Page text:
Sam Wyche, former player/coach, has passed away
By Anthony Caruso III | Publisher
Former NFL player and head coach Sam Wyche has passed away. He was 74.
He passed away just days away from his 75th birthday on Jan. 5. Wyche was previously diagnosed with liver cancer in 2019.
“Sam was a wonderful guy,” Cincinnati Bengals owner Mike Brown said. “We got to know him as both a player and a coach. As our coach, he had great success and took us to the Super Bowl. He was friends with everyone here, both during his tenure as head coach and afterwards. We not only liked him, we admired him as a man. He had a great generosity of spirit and lived his life trying to help others. We express our condolences to Jane and his children Zak and Kerry.”
Three-plus-years-ago, Wyche was transported to Carolinas Medical Center, where he awaited a heart transplant. On Sept. 12th, 2016, a heart was found and it took 4 ½ hours to transplant it into his body.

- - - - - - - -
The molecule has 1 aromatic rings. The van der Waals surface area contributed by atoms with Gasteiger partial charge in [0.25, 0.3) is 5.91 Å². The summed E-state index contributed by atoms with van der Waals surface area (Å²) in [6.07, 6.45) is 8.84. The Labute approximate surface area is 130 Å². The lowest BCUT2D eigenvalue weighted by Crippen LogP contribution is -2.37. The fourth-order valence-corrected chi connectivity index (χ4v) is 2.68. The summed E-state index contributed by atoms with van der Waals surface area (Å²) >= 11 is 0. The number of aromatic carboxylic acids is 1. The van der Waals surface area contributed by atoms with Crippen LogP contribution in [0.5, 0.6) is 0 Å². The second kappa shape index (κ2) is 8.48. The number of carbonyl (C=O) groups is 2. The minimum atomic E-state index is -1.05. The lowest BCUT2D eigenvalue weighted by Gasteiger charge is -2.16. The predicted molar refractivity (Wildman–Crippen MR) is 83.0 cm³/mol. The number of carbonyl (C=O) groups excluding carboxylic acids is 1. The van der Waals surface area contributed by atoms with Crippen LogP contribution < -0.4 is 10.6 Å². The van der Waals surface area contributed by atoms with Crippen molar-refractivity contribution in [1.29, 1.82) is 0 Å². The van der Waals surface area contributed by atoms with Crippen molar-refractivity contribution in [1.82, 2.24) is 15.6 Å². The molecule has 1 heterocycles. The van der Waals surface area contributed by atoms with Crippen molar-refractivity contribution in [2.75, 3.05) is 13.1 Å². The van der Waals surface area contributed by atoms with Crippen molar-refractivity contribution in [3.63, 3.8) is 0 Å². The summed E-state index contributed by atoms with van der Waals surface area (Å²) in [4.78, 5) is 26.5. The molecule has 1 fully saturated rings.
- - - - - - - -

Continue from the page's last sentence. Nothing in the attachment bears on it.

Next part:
Wyche had been a coach with the Pickens High School Blue Flame since 2006. He was their quarterbacks coach from 2006 through 2008. After stepping away, he returned in 2011 as their Offensive Coordinator through the 2019 season.
He also previously worked at the school in 2002 and 2003 as their quarterbacks. He then left to become the Buffalo Bills quarterbacks coach in 2004 and 2005.
Wyche was the Tampa Bay Buccaneers head coach from 1992 through 1995. He also was the Bengals head coach from 1984 through 1991. He also spent the 1983 season as the Indiana Hoosiers head coach.
During his tenure with the Bengals, Wyche guided the team to a Super Bowl XVI win, 26-21, over the San Francisco 49ers at Pontiac Silverdome in Pontiac, Michigan on Jan. 24, 1982.
He was an assistant coach with the 49ers from 1979 through 1982. He began his coaching career with the South Carolina Gamecocks in 1977.
Before his coaching career began, he played for the Wheeling Ironmen in 1966 and 1967. He then joined the Bengals, where he played from 1968 through 1970.
He also played for the Washington Redskins (1971-1973), Detroit Lions (1974), and the St. Louis Cardinals (1976).